The I.P.C.C. has released the new findings. The summary tells a nightmarish tale—one much worse than any of those in the I.P.C.C.’s previous reports—surveying the climate-change impacts we’re already experiencing with one degree of warming, and the severity of the impacts to come once we surpass 1.5 degrees of warming. Ten million more people would be exposed to permanent inundation, and several hundred million more to “climate-related risks and susceptible to poverty.” Malaria and dengue fever will be more widespread, and crops likelike maize, rice, and wheat will have smaller and smaller yields—particularly in sub-Saharan Africa, Southeast Asia, and Central and South America. Security and economic growth will be that much more imperilled. “Robust scientific literature now shows that there are significant differences between 1.5 and 2 degrees,” Adelle Thomas, a geographer from the Bahamas and also one of the report’s lead authors, told me. “The scientific consensus is really strong. It’s not just a political slogan: ‘1.5 to stay alive.’ It’s true.”
New Yorker 8th Oct 2018 read more »
What are the limits to economic growth – and have we already recklessly exceeded them? Such questions were raised (again) this week by (another) alarming report about climate change. Many of my environmentalist friends are convinced that economic growth itself is the fundamental problem. It was a timely moment, then, to give a Nobel Prize to two economists who’ve tackled that question head on. William Nordhaus and Paul Romer have tried to find ways to understand the invisible and sometimes ineffable causes and consequences of growth. The modern world produces two things in abundance: carbon dioxide and ideas. Both swirl around, defying our attempts at control. We’d like more ideas but already have more than enough carbon dioxide. The future of humankind may depend on a st range race: can we keep living standards rising yet restrain consumption of resources and production of pollutants? Economics being economics, messrs Nordhaus and Romer received their prizes for technical achievements in economic modelling. Mr Nordhaus analysed the interaction between climate change and the economy; Mr Romer developed an elegant way to model innovation as an intrinsic part of the growth process, rather than falling from heaven. These are impressive intellectual accomplishments, but my fascination with both men concerns some of their more informal work. In one of the economics papers I truly love, Mr Nordhaus tracked the price of illumination over the millennia, from the days when people could create light only with a campfire, through the time when they would use beef tallow – or clean, bright-burning spermaceti oil from whales – to the invention and improvement of incandescent bulbs. Mr Nordhaus chopped and burnt wood, and tested antique lamp s with a Minolta light meter. He concluded that in Babylonian times, a day’s hard work would produce enough to light a room for 10 minutes. By the end of the 20th century, the return on a day’s labour had improved from 10 minutes of light to 10 years. That is the kind of progress that gives one hope for us all. The environmental toll paid for that light has also plummeted, which is good news for the whales and good news for us. Perhaps it really might be possible to enjoy the comforts of modernity without destroying the planet.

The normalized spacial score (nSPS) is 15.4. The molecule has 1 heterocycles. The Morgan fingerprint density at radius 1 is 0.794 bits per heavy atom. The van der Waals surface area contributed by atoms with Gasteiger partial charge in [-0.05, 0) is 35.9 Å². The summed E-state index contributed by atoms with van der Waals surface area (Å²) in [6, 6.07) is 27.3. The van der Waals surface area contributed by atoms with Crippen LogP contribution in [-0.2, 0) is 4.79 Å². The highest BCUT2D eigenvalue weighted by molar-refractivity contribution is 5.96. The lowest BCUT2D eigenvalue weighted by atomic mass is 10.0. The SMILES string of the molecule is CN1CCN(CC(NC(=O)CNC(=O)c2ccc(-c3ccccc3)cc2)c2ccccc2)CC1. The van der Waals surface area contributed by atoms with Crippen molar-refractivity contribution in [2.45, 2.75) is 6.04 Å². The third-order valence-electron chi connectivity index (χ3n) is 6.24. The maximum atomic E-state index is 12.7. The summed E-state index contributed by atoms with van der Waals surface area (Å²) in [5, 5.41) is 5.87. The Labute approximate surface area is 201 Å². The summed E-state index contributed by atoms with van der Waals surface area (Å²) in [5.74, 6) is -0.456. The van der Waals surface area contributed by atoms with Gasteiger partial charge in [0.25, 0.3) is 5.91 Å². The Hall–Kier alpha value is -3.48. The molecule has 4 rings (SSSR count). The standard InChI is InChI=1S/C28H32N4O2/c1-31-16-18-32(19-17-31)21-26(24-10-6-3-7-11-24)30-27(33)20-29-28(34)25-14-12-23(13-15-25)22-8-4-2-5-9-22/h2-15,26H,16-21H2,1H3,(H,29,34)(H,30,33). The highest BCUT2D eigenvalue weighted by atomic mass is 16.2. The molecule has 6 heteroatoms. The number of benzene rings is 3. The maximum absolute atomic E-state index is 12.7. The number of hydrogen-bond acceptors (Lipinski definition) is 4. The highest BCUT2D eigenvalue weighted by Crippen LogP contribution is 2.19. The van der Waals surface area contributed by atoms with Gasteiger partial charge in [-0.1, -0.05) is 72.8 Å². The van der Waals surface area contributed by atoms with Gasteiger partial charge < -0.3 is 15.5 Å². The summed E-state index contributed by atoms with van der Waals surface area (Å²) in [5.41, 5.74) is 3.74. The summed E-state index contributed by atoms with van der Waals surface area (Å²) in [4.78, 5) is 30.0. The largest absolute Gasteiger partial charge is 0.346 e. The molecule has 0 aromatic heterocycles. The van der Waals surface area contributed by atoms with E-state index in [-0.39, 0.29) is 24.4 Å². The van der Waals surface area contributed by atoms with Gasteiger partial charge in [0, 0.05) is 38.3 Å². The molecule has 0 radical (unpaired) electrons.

FT 12th Oct 2018 read more »